But it was still a working ecosystem. Man was the dominant predator. Species that fit “our ecosystem,” including plants and animals we added to it thrived, and the species we considered undesirable dwindled. The more man dominated, the more complete the transformation became.

Then “we” moved off the land.

How many people hunt today? In the Washington DC area, I’ll bet there isn’t too many. Somehow, toting a rifle – or even a bow - around Maryland’s remaining woods strikes me as being a good way to end up guilty until proven innocent…

So what hunts the deer?

Nature got along fine without us as general manager – even when we were a major player, we were still part of the game. Now, as we try to write the rules, we find out just how inadequate we are. A suburb is a lot of things but it isn’t a balanced ecosystem. It’s a mostly sterile place where native plants are “weeds,” insects are discouraged, moles are targets, and deer are “pets”… And when it rains, all the unrecycled poop from all the deer – and raccoons, rats, squirrels, coyotes, dogs, and cats – heads straight into the water, facilitated by the drainage systems we made for our convenience. Then the bacterial counts skyrocket and the nitrogen promoted algae blooms kill fish which rot and make matters worse…

Beach closed… No fishing, for your safety. Man once lived on fish here…

Manage it or let it alone, if you can. In this case, leaving it alone would mean reconstituting an ecosystem – bringing back all the species we eradicated when we made the place into what we thought we wanted… Managing it means taking a very unpopular action: becoming the predator once more.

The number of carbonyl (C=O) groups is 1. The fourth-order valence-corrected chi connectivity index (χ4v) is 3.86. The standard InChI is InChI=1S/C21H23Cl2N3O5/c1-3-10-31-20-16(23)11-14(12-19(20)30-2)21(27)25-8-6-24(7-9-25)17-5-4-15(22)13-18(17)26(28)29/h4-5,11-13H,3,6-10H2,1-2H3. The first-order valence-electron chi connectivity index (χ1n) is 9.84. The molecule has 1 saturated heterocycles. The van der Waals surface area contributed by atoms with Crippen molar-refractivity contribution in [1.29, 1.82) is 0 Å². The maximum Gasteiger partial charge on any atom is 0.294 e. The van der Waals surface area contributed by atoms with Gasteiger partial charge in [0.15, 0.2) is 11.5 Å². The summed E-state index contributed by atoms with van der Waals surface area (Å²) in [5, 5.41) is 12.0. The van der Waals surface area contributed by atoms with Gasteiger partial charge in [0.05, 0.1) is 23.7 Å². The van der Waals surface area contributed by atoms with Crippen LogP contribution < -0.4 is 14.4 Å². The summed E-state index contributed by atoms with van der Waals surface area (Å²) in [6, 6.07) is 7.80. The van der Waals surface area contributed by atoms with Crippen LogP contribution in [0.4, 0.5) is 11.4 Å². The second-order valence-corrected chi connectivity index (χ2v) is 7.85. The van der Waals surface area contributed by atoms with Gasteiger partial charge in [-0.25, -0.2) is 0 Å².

Lesson: The highest form of intellectual exercise is the attempt to foresee the unexpected consequence…

It’ll be interesting to see how this issue develops. Maybe the best idea is habitat reconstruction. If we reintroduced, for example, cougar into the Capitol…

Dateline Washington DC… The Office of Congressman Smith announced today he will not be running for re-election, as he was eaten today by Sarah the cougar as he was jogging near the House office buildings… Sarah, who has eaten several lawmakers recently, had no comment… But analysts note she is eating Republicans, two to one…

This idea might just grow on you…

Comments:
Of course she's eating Republicans. Democrats smell like sunscreen, even in winter.

The Maryland woods are indeed overrun with deer, and other animals, but our modern society is too squeemish to deal with it in a manner that would actually help the wildlife populations. What's needed is to thin the populations.

So, for me, as long as they keep up the population of that tastiest of creatures, I'm good: the bluecrab, covered in old bay and steamed over vinegar and beer. Ummmmmmmmmm.